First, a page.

An external reservoir 13 is mounted by an annular collar 14 on bottom end member 3 and contains a supply of compressed fluid, generally air. The interior of reservoir 13 communicates with fluid reservoir 12 of sleeve 7 through the improved two-way damping valve which is indicated generally at 15 (FIG. 3A). Valve 15 includes a mounting block 16 (FIG. 2) having an upper threaded opening 17 into which a nipple 18 is engaged. An enlarged internally threaded opening 21 is formed in the bottom portion of block 16 in which the shank portion of a threaded sleeve 23 is engaged. Sleeve 23 terminates in an annular end collar 24 and is formed with an end bore opening 26 which communicates with a bore 27 of a second nipple 28. Nipple 28 also has a threaded outer end which is engaged with an internally threaded bore 30 of sleeve 23. Block 16 also is formed with a fixed predetermined size damping orifice 40 axially aligned with bores 20 and 27 of nipples 18 and 28, respectively, and with enlarged opening 26 of block 16.
Improved damping valve 15 further includes a flat, preferably disc-shaped piece of material which forms a diaphragm 31 (FIG. 3A). Diaphragm 31 preferably is formed of rubber reinforced with fiber strands 32 and has one or more slots 33. Various slot arrangements can be used as shown in FIG. 7 to achieve various damping characteristics. The particular slot arrangement shown in the embodiment of FIGS. 1-3 is a "Y" shaped arrangement indicated generally at 38, as shown in FIG. 3, formed by three slots 33 which merge at a center point 34. The outer ends of each slot terminate in a circular hole 35 which reduces tearing of the diaphragm and facilitates bending of flaps 36 formed by the slots. Three flaps, each of which is indicated at 36 is formed in diaphragm 31 and is defined by two slots 33 and the outer peripheral edge 37 of the diaphragm.
Diaphragm 31 is maintained within block 16 and is pressed against an annular surface 39 by annualr end surface 22 of sleeve 23. (FIG. 2). When in the position of FIG. 2 center point 34 of slots 33 is in axial alignment with the center of nipple bore 27 and bore 20 of nipple 18.
The operation of improved damping valve 15 is shown diagrammatically in FIG. 2. Upon air or other type of fluid moving from reservoir 13 into fluid pressure chamber 12 in the direction of Arrow A, which occurs when the end members are moving axially apart as in rebound, the flaps move inwardly into damping orifice 40 of block 16. This movement of the flaps reduces the effective size of orifice 40 and retards the passage of fluid therethrough. Thus, the fluid moving from reservoir 13 into fluid reservoir 12 must flow through a restricted passage. In contrast, when the air or other fluid is moving from reservoir 12 into reservoir 13, as in the jounce position wherein end member 2 and 3 are moving axially toward each other and are expelling fluid from reservoir 12, flaps 36 will move into enlarged circular opening or bore 26 of block 16 as shown by the lower dot-dash flaps in FIG. 2. This provides an unrestricted fluid passage through orifice 40 in contrast to the restricted passage which is formed when the flaps move in the opposite direction and into orifice 40. The fixed size of orifice 40 is important in that this determines the damping rate provided by valve 15 and will be larger than adjacent opening 26.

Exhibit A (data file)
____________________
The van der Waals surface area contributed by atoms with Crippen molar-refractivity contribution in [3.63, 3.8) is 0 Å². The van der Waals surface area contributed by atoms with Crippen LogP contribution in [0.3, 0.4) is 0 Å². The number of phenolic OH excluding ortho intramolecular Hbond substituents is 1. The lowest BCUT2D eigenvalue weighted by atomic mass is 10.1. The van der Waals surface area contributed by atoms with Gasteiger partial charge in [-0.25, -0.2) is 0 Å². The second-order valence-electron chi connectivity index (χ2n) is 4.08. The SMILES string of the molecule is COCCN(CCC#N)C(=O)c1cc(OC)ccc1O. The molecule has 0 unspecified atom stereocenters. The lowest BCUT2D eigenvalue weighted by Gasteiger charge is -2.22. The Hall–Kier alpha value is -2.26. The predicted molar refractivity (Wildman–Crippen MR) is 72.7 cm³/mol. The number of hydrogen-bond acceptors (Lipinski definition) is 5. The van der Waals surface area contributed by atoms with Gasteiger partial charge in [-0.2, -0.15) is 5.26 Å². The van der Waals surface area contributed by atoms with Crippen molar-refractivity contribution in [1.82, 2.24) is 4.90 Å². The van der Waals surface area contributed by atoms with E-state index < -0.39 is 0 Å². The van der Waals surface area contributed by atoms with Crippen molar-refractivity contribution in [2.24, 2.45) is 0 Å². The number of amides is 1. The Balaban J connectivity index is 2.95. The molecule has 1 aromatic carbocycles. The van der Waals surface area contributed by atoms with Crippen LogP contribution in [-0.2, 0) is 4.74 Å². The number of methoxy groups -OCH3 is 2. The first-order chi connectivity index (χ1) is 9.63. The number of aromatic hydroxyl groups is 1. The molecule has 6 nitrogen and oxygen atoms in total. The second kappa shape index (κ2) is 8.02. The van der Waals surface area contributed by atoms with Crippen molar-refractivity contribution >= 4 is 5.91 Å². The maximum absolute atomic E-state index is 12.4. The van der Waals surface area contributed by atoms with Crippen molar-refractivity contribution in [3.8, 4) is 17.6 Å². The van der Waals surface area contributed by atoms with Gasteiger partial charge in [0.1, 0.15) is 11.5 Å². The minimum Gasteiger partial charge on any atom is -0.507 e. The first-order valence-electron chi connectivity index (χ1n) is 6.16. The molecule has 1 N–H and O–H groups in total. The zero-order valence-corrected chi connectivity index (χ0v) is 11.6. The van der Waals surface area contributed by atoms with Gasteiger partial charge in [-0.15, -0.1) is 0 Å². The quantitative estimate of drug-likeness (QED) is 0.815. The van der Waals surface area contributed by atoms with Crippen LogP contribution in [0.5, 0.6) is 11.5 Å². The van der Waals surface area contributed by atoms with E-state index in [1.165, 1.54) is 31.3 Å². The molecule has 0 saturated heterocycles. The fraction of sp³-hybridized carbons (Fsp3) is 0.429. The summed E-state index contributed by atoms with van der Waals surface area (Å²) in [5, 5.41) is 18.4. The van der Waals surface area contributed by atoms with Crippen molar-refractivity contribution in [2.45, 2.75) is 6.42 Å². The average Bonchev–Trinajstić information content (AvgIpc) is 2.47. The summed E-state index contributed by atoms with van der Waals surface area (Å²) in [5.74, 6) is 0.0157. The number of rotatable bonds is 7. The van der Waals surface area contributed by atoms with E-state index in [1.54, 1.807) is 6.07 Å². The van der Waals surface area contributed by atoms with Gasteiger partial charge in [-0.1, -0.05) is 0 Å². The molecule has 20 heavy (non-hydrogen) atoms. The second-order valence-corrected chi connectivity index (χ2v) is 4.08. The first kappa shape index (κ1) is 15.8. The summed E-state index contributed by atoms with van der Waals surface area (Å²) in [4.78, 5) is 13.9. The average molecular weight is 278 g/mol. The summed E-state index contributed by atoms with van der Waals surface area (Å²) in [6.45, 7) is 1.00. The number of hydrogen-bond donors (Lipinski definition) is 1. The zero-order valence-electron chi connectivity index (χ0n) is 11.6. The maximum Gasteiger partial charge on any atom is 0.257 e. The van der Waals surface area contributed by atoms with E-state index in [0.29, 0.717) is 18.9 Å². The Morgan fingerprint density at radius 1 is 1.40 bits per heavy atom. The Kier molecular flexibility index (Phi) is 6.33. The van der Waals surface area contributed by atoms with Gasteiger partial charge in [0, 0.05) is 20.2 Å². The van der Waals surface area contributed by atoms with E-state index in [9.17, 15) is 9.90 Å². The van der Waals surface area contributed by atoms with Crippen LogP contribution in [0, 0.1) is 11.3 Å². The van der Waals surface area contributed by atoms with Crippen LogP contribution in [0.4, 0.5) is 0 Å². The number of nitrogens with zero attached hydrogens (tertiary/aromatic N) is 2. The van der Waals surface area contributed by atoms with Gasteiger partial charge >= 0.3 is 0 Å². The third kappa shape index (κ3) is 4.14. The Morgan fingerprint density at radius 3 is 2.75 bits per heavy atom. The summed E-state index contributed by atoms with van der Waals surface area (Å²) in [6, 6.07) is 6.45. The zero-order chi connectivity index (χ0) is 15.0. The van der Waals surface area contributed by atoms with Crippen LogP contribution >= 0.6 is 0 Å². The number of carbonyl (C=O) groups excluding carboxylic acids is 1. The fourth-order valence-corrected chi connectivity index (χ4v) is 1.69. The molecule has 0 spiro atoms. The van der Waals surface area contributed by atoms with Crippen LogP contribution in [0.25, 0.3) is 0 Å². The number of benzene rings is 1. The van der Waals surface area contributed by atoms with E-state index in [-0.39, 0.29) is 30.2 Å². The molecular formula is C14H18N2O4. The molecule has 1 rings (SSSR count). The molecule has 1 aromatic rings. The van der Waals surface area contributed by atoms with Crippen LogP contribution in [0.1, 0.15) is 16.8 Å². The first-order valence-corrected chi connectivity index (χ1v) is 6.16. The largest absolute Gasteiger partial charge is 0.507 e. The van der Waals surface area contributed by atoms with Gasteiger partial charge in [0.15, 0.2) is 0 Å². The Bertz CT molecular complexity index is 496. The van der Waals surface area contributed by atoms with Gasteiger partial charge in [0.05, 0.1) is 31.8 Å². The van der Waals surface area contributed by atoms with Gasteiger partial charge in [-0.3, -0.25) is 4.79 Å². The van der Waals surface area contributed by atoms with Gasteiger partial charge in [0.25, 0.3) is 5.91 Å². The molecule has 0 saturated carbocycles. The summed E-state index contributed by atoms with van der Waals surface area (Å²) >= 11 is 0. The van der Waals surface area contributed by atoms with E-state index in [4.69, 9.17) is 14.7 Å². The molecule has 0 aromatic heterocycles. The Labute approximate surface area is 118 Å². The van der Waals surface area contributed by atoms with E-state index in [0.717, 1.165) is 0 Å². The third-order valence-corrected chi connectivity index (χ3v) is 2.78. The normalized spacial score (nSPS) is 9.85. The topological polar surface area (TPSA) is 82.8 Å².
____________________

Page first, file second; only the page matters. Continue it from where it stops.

A modified embodiment of an air spring containing the improved damping valve is indicated generally at 45, and is shown in FIGS. 4-6. Modified air spring 45 includes a top end number 46 and a flexible elastomeric sleeve 47 which is sealingly connected to end member 46 by a clamping ring 48. The opposite end of sleeve 47 is sealingly secured to a lower member indicated generally at 49, by a second clamping ring 50. A rubber bumper 51 preferably is mounted on the inner surface 52 of end member 46.
Lower member 49 is provided with a generally cylindrical wall 54 which forms an interior reservoir 55 located within flexible sleeve 47. The lower end of member 49 includes a base 56 formed with a plurality of threaded openings 57 for mounting member 49 on a structural portion of a vehicle spaced from another portion of the vehicle on which top end member 46 is secured. A plate 58 is secured by a plurality of bolts 59 in an upper portion of base 56 to form the bottom wall of interior reservoir 55. An air inlet tube 60 communicates with reservoir 55 through its hollow bore 61. Tube 60 extends through a complementary shaped hole 62 formed in end wall plate 58 and may have a flanged upper end 63 formed thereon.
In accordance with the invention an improved two-way damping valve indicated generally at 64, is mounted adjacent to an opening 65 formed in a top wall 66 of lower end number 49. Valve 64 includes an externally threaded male sleeve 68 engaged in a threaded opening 69 of end wall 66 and presses flexible diaphragm 31 of valve 64 against an annular shoulder 70 formed between top wall openings 65 and 69. Diaphragm 31 of modified air spring 45 is similar to the diaphragm mounted in air spring 1 of FIGS. 1-3 and is shown with the same "Y" shaped slot configuration 38, but may have other configurations similar to those shown in FIG. 7.
The operation of modified embodiment 45 is shown diagrammatically in FIG. 6. Sleeve 68 is formed with a predetermined size damping orifice 72 which is larger than axially aligned opening 65 of top wall 66. Flaps 36 move into orifice 72 when the air or other damping fluid flows from interior reservoir 55 into fluid pressure reservoir 74 formed by sleeve 47 (Arrow C, FIG. 6) which will occur as end members 46 and 49 move axially away from each other. As shown in FIG. 6, the movement of flaps 36 into orifice 72 reduces or restricts the area of the opening restricting the movement of fluid therethrough. Upon end members 46 and 49 moving axially toward each other, air is expelled from pressure reservoir 74 through orifice 72 and into reservoir 55. Upon the air movement in this direction which is opposite to that of Arrow C, flaps 36 move away from orifice 72 (shown by dot-dash lines) providing an unrestricted orifice 72. This provides a damping characteristic different than that provided upon movement of the end members away from each other when the fluid flow through restricted orifice 72.